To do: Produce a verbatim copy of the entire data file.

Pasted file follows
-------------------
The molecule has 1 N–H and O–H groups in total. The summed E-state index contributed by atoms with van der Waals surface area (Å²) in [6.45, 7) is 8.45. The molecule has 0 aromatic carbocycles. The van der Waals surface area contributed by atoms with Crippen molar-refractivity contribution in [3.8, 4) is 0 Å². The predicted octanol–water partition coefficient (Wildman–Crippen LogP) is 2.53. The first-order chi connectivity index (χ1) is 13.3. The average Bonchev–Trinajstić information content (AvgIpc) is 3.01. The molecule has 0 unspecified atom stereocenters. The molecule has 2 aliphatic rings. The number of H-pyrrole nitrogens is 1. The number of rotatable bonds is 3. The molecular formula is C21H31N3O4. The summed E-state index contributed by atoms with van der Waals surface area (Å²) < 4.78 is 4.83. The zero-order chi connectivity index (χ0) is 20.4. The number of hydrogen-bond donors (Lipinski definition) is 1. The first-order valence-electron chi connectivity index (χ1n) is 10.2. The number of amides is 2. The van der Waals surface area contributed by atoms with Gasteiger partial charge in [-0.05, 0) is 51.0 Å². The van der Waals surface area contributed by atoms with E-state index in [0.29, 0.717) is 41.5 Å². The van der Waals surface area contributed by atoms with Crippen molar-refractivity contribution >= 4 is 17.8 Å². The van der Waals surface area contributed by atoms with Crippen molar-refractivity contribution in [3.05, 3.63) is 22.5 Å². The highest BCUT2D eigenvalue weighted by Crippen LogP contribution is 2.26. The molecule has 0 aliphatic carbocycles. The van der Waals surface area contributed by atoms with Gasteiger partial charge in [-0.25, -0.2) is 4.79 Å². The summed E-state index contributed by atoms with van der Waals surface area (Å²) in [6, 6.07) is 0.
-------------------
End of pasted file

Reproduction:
The molecule has 1 N–H and O–H groups in total. The summed E-state index contributed by atoms with van der Waals surface area (Å²) in [6.45, 7) is 8.45. The molecule has 0 aromatic carbocycles. The van der Waals surface area contributed by atoms with Crippen molar-refractivity contribution in [3.8, 4) is 0 Å². The predicted octanol–water partition coefficient (Wildman–Crippen LogP) is 2.53. The first-order chi connectivity index (χ1) is 13.3. The average Bonchev–Trinajstić information content (AvgIpc) is 3.01. The molecule has 0 unspecified atom stereocenters. The molecule has 2 aliphatic rings. The number of H-pyrrole nitrogens is 1. The number of rotatable bonds is 3. The molecular formula is C21H31N3O4. The summed E-state index contributed by atoms with van der Waals surface area (Å²) < 4.78 is 4.83. The zero-order chi connectivity index (χ0) is 20.4. The number of hydrogen-bond donors (Lipinski definition) is 1. The first-order valence-electron chi connectivity index (χ1n) is 10.2. The number of amides is 2. The van der Waals surface area contributed by atoms with Gasteiger partial charge in [-0.05, 0) is 51.0 Å². The van der Waals surface area contributed by atoms with E-state index in [0.29, 0.717) is 41.5 Å². The van der Waals surface area contributed by atoms with Crippen molar-refractivity contribution >= 4 is 17.8 Å². The van der Waals surface area contributed by atoms with Crippen molar-refractivity contribution in [3.05, 3.63) is 22.5 Å². The highest BCUT2D eigenvalue weighted by Crippen LogP contribution is 2.26. The molecule has 0 aliphatic carbocycles. The van der Waals surface area contributed by atoms with Gasteiger partial charge in [-0.25, -0.2) is 4.79 Å². The summed E-state index contributed by atoms with van der Waals surface area (Å²) in [6, 6.07) is 0.